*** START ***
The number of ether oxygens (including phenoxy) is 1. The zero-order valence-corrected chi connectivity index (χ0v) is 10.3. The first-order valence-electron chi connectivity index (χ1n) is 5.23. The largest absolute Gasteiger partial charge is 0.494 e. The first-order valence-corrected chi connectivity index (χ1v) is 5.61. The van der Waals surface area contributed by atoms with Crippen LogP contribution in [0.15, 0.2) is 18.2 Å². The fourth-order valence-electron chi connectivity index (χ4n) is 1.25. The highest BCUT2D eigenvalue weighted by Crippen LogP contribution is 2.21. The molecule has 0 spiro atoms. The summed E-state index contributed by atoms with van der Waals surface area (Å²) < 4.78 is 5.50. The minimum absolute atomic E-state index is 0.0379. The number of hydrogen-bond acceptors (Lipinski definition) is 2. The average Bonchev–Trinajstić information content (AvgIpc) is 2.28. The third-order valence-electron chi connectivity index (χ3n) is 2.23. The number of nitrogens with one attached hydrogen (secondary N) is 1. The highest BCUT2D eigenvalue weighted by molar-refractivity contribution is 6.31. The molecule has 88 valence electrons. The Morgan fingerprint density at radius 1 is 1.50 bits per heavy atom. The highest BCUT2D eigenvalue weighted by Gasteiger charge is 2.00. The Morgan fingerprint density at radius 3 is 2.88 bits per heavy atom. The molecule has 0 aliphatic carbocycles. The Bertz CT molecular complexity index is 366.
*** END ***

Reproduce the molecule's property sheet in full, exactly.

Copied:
The number of ether oxygens (including phenoxy) is 1. The zero-order valence-corrected chi connectivity index (χ0v) is 10.3. The first-order valence-electron chi connectivity index (χ1n) is 5.23. The largest absolute Gasteiger partial charge is 0.494 e. The first-order valence-corrected chi connectivity index (χ1v) is 5.61. The van der Waals surface area contributed by atoms with Crippen LogP contribution in [0.15, 0.2) is 18.2 Å². The fourth-order valence-electron chi connectivity index (χ4n) is 1.25. The highest BCUT2D eigenvalue weighted by Crippen LogP contribution is 2.21. The molecule has 0 spiro atoms. The summed E-state index contributed by atoms with van der Waals surface area (Å²) < 4.78 is 5.50. The minimum absolute atomic E-state index is 0.0379. The number of hydrogen-bond acceptors (Lipinski definition) is 2. The average Bonchev–Trinajstić information content (AvgIpc) is 2.28. The third-order valence-electron chi connectivity index (χ3n) is 2.23. The number of nitrogens with one attached hydrogen (secondary N) is 1. The highest BCUT2D eigenvalue weighted by molar-refractivity contribution is 6.31. The molecule has 88 valence electrons. The Morgan fingerprint density at radius 1 is 1.50 bits per heavy atom. The highest BCUT2D eigenvalue weighted by Gasteiger charge is 2.00. The Morgan fingerprint density at radius 3 is 2.88 bits per heavy atom. The molecule has 0 aliphatic carbocycles. The Bertz CT molecular complexity index is 366.